To compare the results of this study with the findings of Wang (2014) for comparable periods, we averaged the difference between methods for two six-month periods, a cold season (November–April) and a warm season (May–October). For the cold season, the present study determined that the traditional method underestimates temperature across much of the northern tier of the CONUS, with strongest underestimation across the upper Midwest (Fig. 8a). In contrast, there is an overestimation in most of the southern CONUS, with strongest overestimation across California, the southern Great Plains, and Florida. During the warm season, there is strong overestimation by the traditional method along the Pacific coast, southern Great Plains, and southeastern CONUS (Fig. 8b). Conversely, underestimation occurs in the Great Basin and upper Midwest, strongest in the former region. The warm season result from the present study is similar to that found by Wang (2014), despite the different time periods used (1981–2010 vs 2004–13). The cold season results, however, differ considerably. Wang (2014) determined that during the cold season, the traditional method overestimates temperature across the entire CONUS, with strongest overestimation in the southern Great Plains. Thus, the difference between cold and warm season (i.e., cold minus warm season) also contrasts with the increased overestimation (highest in the Great Basin) during the cold season found by Wang (2014). However, the present study shows that overestimation by the traditional method only increases in the Great Basin during the cold season (Fig. 8c). Across the rest of the CONUS, the difference between methods shows a decrease in magnitude, with the underestimation increasing in the upper Midwest and Northeast, and overestimation decreasing in all other regions.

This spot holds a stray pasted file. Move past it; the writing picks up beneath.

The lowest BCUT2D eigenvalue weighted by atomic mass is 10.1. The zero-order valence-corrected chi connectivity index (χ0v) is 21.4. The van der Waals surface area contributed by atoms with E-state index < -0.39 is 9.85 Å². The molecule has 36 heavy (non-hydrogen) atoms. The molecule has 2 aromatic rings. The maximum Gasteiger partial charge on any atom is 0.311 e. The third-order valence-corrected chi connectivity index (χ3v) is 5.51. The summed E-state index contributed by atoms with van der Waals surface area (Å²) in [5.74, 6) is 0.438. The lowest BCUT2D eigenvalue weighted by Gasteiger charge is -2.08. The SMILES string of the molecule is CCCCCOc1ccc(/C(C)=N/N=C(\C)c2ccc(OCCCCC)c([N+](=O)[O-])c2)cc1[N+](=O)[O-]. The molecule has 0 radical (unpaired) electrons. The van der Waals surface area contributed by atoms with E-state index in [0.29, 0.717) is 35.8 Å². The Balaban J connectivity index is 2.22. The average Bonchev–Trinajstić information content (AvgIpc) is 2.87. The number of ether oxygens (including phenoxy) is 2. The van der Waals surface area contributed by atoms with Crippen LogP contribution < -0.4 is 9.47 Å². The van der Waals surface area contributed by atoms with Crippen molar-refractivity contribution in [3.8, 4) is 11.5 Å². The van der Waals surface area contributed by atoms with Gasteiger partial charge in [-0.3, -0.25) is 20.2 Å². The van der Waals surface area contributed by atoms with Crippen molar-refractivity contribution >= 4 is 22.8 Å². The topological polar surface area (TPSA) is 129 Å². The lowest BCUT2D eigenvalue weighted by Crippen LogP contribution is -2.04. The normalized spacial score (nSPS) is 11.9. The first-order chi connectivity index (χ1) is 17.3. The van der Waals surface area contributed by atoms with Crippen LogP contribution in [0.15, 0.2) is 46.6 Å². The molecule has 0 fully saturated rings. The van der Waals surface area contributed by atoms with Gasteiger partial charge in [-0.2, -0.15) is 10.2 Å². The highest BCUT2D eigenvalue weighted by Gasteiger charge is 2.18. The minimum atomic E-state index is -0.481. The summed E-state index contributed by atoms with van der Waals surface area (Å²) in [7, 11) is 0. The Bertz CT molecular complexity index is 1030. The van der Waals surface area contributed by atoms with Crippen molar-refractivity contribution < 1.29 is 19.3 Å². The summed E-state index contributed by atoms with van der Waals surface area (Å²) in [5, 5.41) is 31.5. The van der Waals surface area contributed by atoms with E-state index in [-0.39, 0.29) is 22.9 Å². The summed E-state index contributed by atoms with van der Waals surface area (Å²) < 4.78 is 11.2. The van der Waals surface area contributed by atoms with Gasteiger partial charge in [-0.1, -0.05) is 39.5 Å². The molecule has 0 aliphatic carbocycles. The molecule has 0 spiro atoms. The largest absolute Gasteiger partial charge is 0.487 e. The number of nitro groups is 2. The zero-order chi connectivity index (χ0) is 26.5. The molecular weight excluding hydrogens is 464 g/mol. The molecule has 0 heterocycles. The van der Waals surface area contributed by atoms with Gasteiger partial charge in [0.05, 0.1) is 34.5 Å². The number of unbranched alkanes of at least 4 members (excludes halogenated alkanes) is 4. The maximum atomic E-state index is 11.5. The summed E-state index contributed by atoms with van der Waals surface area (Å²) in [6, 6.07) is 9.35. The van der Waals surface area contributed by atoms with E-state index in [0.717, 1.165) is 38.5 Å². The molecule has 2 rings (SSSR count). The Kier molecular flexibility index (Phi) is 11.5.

Fig. 8.
Fig. 8.

Seasonally averaged differences between the two temperature-averaging methods for (a) the cold season (November to April), (b) the warm season (May to October), and (c) the difference between seasons (cold season minus warm season), 1981–2010, with the 215 first-order weather stations used in this study superimposed on the maps.

Citation: Journal of Climate 31, 3; 10.1175/JCLI-D-17-0089.1

Last, a strong annual variation in the differences between the two temperature-averaging methods is also readily apparent at individual stations, with a rise or fall maintained over several consecutive months, and a sign change between adjacent seasons, such as spring to summer. Accordingly, Fig. 9a depicts spatially the standard deviation of the 12 monthly averaged temperature differences between the two averaging methods. Arid stations, especially in Nevada, Arizona, and Utah, show the largest variation in daily mean temperature difference for the year, as exemplified by Elko, Nevada (Fig. 9b).

Fig. 9.
Fig. 9.

(a) Standard deviation of the 12-monthly (i.e., annually) averaged differences between temperature-averaging methods, 1981–2010, with the 215 first-order weather stations used in this study superimposed on the map and (b) monthly averaged differences between the two temperature-averaging methods for Elko, Nevada, 1981–2010.

Citation: Journal of Climate 31, 3; 10.1175/JCLI-D-17-0089.1

c. Potential climatic controls on the difference between the two daily temperature-averaging methods: The example of Tucson, Arizona